The Digital Pound Foundation (DPF), a group of technology, innovation and regulatory experts, has announced its creation as an independent not-for-profit organization in the UK.
According to a press release released Thursday, the DPF will work to promote the adoption of a central bank digital currency (CBDC) in the country.
In fact, as Cointelegraph previously reported, the UK government set up a CBDC task force in April to investigate preliminary inquiries related to the creation of a national digital currency.
As part of its stated mandate, the DPF will conduct research and work with stakeholders to support the UK’s CBDC project.
In addition to supporting development efforts, the Foundation will also reportedly advocate robust regulations for the UK’s CBDC project, as well as favorable legal provisions for privately issued digital currency.
According to Jeremy Wilson, chairman of the DPF, the social and technological implications of a CBDC for the UK are profound, so it is necessary to create the group to provide the necessary support to all stakeholders.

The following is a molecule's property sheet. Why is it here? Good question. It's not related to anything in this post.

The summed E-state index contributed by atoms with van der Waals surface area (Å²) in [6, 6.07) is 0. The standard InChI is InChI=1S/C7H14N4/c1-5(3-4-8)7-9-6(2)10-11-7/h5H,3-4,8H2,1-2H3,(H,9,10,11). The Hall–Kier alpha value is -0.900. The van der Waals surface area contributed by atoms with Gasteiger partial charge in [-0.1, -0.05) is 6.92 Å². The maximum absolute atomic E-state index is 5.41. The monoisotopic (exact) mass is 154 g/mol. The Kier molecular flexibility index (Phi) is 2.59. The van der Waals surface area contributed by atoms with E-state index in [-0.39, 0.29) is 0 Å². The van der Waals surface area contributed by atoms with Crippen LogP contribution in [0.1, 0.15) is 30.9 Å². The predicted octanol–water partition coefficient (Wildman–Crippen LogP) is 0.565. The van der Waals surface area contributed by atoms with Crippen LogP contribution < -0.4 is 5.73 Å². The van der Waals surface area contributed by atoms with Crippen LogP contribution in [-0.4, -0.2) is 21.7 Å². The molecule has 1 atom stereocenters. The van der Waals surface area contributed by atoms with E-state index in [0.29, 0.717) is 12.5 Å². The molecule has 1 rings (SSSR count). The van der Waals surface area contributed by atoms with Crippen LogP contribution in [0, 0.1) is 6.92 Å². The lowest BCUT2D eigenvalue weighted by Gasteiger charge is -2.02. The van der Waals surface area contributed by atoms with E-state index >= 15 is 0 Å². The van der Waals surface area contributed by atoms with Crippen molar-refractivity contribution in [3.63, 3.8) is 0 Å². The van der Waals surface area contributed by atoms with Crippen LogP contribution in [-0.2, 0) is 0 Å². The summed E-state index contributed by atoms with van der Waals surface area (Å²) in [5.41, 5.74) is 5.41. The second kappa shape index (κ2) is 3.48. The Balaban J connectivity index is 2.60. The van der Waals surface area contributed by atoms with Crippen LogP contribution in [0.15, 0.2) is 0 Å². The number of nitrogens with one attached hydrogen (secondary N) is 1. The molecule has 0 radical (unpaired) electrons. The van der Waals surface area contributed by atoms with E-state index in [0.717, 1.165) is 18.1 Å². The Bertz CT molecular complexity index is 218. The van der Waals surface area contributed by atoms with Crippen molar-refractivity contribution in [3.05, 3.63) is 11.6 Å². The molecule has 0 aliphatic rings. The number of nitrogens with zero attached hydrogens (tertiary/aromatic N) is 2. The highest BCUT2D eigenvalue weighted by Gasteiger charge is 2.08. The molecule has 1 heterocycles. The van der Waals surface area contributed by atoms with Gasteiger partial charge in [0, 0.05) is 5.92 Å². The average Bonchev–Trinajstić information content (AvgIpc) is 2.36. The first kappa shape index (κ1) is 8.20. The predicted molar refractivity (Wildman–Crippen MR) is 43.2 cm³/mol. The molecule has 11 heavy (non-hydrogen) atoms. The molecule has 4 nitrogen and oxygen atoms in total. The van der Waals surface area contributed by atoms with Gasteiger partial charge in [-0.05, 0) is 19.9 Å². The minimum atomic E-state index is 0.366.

The DPF could likely join the group of payments and fintech experts already set up by the Bank of England to contribute to the UK’s CBDC development effort.
Recently, the famous whistleblower and former agent of the United States Central Intelligence Agency Edward Snowden described CBDCs as a perversion of cryptocurrencies.
In a written communication to Cointelegraph, Wilson expressed a different opinion: “Our view is that CBDCs should not be viewed in the same spectrum as cryptocurrencies. The two differ fundamentally in their conceptualization and in the use cases to which they would be applied. “
Related: The British Chancellor named CBDC on the list of financial reforms for the Treasury
According to the announcement, Wilson and the other original members of the DPF will be supported by associate members such as Ripple, Quant, Electroneum and The Realization Group.
Electroneum CEO Richard Ells will also join the board of directors of the DPF. According to Ells, CBDCs have the potential to make a significant contribution to promoting greater financial inclusion around the world.
In a survey of 2,500 adults in the UK published in August, 30% of respondents said CBDC could do more harm than good in the country.